The British Trust for Ornithology (BTO) runs a Garden Birdwatch scheme, which they have made free during this period. People count how many birds of which species are in their garden for a chosen amount of time a day or week and send this information in to the BTO. We did this and had fun and got to know what was in our gardens and when much better. All the information people send in helps BTO scientists understand what is happening with our commoner bird species and how they use gardens – all of which helps us to know what best to do to keep these birds ‘common’!

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Cuckoos calling in spring

I heard my first cuckoo last week, walking out by the Anchor pub. Have you had the chance to hear one yet? In the days when people didn’t have diaries or smart phone calendars, hearing the first cuckoo call would have been like the radio announcement ‘the clocks go forward this weekend’ – after the dark days of winter, spring is here!

Cuckoo. Photo by Chris Romeiks.

As soon as I mentioned hearing a cuckoo my friend Malcolm Creese (director of the fabulous Swaledale Festival https://www.swalefest.org/) sent me a text in reply: ‘It has to be Delius’. Written in 1912, here is Delius’ ‘On hearing a cuckoo in spring’ performed by the Academy of St Martin in the Fields: https://www.bing.com/videos/search?q=delius+cuckoo&&view=detail&mid=A3B48613D973C8ED51DEA3B48613D973C8ED51DE&&FORM=VDRVRV.

While a cuckoo’s call is distinctive, and travels a long way, seeing a cuckoo is much harder. William Wordsworth describes how elusive they are to see:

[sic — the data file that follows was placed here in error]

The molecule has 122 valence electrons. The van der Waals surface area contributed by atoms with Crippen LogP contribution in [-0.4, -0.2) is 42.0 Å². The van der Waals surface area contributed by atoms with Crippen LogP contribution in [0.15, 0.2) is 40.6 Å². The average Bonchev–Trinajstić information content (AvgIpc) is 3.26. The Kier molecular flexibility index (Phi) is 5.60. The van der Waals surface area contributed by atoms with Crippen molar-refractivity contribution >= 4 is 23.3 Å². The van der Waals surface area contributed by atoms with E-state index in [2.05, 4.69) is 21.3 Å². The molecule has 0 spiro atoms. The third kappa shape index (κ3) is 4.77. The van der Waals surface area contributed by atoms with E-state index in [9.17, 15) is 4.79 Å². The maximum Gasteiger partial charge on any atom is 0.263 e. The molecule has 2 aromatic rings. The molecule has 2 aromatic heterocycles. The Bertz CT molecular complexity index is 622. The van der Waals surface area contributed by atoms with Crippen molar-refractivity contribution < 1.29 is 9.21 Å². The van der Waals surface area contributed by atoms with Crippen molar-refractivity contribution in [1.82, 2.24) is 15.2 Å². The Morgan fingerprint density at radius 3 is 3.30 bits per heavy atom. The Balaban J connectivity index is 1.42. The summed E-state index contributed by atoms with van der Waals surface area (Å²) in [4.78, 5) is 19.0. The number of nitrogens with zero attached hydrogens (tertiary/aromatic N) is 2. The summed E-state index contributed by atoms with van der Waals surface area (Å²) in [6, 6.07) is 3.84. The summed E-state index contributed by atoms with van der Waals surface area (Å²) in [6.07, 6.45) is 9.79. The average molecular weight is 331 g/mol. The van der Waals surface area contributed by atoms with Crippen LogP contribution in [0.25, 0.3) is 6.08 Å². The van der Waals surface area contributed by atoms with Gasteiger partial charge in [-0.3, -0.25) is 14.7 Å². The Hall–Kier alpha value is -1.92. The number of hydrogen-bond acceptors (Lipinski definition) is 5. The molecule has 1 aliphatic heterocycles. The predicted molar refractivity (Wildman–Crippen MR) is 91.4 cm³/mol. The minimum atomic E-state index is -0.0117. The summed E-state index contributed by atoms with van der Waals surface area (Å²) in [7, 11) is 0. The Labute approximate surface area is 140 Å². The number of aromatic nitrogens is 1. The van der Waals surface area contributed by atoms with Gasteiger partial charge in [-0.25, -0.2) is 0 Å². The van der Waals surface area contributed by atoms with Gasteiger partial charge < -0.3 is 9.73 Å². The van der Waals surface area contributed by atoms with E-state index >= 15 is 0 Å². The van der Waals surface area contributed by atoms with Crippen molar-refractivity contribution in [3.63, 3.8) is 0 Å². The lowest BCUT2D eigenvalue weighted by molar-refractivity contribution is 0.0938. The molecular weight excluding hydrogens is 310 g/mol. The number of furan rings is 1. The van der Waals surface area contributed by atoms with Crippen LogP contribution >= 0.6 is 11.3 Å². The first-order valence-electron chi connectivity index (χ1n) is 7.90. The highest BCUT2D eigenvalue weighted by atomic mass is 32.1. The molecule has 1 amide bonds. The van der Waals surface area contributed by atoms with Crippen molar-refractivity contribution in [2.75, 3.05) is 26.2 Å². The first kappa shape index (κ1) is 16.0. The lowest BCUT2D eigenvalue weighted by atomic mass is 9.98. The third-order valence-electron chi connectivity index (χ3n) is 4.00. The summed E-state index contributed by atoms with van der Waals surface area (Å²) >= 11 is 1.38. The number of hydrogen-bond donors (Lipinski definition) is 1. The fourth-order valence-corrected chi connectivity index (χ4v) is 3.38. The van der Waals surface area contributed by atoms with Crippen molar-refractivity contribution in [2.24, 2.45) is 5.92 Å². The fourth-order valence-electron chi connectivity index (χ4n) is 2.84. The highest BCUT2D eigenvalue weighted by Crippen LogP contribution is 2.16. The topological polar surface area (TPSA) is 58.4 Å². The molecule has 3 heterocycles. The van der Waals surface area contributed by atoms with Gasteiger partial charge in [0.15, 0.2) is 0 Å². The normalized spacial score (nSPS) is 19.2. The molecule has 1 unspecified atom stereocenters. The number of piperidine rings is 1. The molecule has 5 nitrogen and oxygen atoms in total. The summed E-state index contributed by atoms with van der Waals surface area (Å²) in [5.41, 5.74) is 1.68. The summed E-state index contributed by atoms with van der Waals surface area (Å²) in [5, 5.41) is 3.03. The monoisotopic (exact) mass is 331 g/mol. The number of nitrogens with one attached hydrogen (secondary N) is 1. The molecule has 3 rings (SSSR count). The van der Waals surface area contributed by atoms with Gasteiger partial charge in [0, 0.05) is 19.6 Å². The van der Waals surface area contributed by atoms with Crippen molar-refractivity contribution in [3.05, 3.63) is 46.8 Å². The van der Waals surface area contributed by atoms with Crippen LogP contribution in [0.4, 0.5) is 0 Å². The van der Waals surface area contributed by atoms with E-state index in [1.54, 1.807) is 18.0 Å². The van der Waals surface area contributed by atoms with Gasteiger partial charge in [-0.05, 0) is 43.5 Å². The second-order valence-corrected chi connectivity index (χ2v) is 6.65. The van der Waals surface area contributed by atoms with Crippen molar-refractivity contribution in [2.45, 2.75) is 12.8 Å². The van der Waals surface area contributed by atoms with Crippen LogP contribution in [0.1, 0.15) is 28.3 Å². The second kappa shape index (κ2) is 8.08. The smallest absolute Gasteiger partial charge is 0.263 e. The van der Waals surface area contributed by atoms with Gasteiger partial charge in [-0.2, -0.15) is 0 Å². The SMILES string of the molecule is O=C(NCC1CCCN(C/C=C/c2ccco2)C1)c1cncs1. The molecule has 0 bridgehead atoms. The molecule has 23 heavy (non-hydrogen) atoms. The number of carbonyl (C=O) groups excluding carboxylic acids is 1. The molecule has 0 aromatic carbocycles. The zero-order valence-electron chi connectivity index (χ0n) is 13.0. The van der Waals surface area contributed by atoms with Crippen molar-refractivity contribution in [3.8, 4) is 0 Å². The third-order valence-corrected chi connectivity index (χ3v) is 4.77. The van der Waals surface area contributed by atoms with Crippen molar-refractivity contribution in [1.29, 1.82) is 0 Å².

List ’twas the cuckoo O, with what delight Heard I that voice! and catch it now, though faint, Far off and faint, and melting into air, Yet not to be mistaken. Hark again! Those louder cries give notice that the bird, Although invisible as Echo’s self, Is wheeling hitherward…’

Extract from ‘The Cuckoo at Laverna’.

The British Trust for Ornithology (BTO) has a brilliant video on identifying a cuckoo here https://www.bto.org/develop-your-skills/bird-identification/videos/cuckoo. For me, I know it is a cuckoo when I see a a small pigeon sized bird in flight which is not raising its wings above its body.

The number of plants named after cuckoos reflect how widespread and abundant cuckoos once were – I wrote about cuckoo-pints yesterday, for example. The late Geoff Parr, who lived round the corner from us, told me cuckoos used to be regularly heard in Burwell. That was when there were orchards throughout the village, providing additional income for farm labourers, who sent the fruit on the train from Burwell into London. My mother, who lived in Southery, said ‘there were so many cuckoos you didn’t take any notice.’ Now to hear one we need to be walking on the edges of the village, to hear ‘Cuckoo, Cuckoo’ calling across the Fen.

There are also numerous rhymes and folk-lore related to cuckoos. As I passed – at a good distance – a family group, we shared our delight at hearing a cuckoo. They said that they should have had cash in their pockets – explaining that in Bulgaria where they were from, having cash in your pocket when you hear a cuckoo brings luck. I’d be glad if you’d let me know if you know of more traditions like that.

The rhyme below gives a clue to Cuckoos’ unusual approach to bringing up their young – they get other birds to do the work, leaving themselves free to fly off to Africa in July!

The cuckoo comes in April,
He sings his song in May,
In the middle of June he changes his tune,
In July he flies away.

Cuckoo egg in a reed warbler’s nest at Wicken Fen, copyright Richard Nicoll.